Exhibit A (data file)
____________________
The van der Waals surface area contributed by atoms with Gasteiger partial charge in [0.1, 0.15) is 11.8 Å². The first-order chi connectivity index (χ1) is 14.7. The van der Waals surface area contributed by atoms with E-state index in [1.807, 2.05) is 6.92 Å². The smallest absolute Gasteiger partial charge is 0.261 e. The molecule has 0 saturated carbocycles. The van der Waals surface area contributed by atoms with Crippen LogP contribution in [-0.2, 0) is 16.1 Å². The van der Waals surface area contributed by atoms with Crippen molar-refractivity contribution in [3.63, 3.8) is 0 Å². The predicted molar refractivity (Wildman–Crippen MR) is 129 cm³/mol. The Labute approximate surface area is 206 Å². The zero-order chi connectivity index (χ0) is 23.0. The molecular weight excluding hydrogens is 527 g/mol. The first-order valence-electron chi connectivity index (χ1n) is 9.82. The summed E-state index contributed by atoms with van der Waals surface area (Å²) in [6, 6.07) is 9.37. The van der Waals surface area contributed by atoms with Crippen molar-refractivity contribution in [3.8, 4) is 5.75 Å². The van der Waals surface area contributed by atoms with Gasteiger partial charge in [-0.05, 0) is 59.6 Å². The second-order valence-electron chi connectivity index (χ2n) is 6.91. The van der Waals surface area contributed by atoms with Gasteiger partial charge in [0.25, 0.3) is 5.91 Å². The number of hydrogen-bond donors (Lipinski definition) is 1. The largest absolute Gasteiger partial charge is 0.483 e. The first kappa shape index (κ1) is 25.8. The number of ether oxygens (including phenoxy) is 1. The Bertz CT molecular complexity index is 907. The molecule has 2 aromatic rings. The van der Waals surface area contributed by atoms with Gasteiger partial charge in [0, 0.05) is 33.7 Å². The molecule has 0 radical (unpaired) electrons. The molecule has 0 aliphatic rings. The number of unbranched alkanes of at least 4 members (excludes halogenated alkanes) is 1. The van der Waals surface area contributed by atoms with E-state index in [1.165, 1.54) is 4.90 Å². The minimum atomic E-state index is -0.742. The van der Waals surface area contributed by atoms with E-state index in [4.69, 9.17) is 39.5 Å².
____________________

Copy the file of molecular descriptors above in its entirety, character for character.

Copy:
The van der Waals surface area contributed by atoms with Gasteiger partial charge in [0.1, 0.15) is 11.8 Å². The first-order chi connectivity index (χ1) is 14.7. The van der Waals surface area contributed by atoms with E-state index in [1.807, 2.05) is 6.92 Å². The smallest absolute Gasteiger partial charge is 0.261 e. The molecule has 0 saturated carbocycles. The van der Waals surface area contributed by atoms with Crippen LogP contribution in [-0.2, 0) is 16.1 Å². The van der Waals surface area contributed by atoms with Crippen molar-refractivity contribution in [3.63, 3.8) is 0 Å². The predicted molar refractivity (Wildman–Crippen MR) is 129 cm³/mol. The Labute approximate surface area is 206 Å². The zero-order chi connectivity index (χ0) is 23.0. The molecular weight excluding hydrogens is 527 g/mol. The first-order valence-electron chi connectivity index (χ1n) is 9.82. The summed E-state index contributed by atoms with van der Waals surface area (Å²) in [6, 6.07) is 9.37. The van der Waals surface area contributed by atoms with Crippen molar-refractivity contribution in [3.8, 4) is 5.75 Å². The van der Waals surface area contributed by atoms with Gasteiger partial charge in [-0.05, 0) is 59.6 Å². The second-order valence-electron chi connectivity index (χ2n) is 6.91. The van der Waals surface area contributed by atoms with Gasteiger partial charge in [0.25, 0.3) is 5.91 Å². The number of hydrogen-bond donors (Lipinski definition) is 1. The largest absolute Gasteiger partial charge is 0.483 e. The first kappa shape index (κ1) is 25.8. The number of ether oxygens (including phenoxy) is 1. The Bertz CT molecular complexity index is 907. The molecule has 2 aromatic rings. The van der Waals surface area contributed by atoms with Gasteiger partial charge in [0, 0.05) is 33.7 Å². The molecule has 0 radical (unpaired) electrons. The molecule has 0 aliphatic rings. The number of unbranched alkanes of at least 4 members (excludes halogenated alkanes) is 1. The van der Waals surface area contributed by atoms with E-state index in [1.165, 1.54) is 4.90 Å². The minimum atomic E-state index is -0.742. The van der Waals surface area contributed by atoms with E-state index in [4.69, 9.17) is 39.5 Å².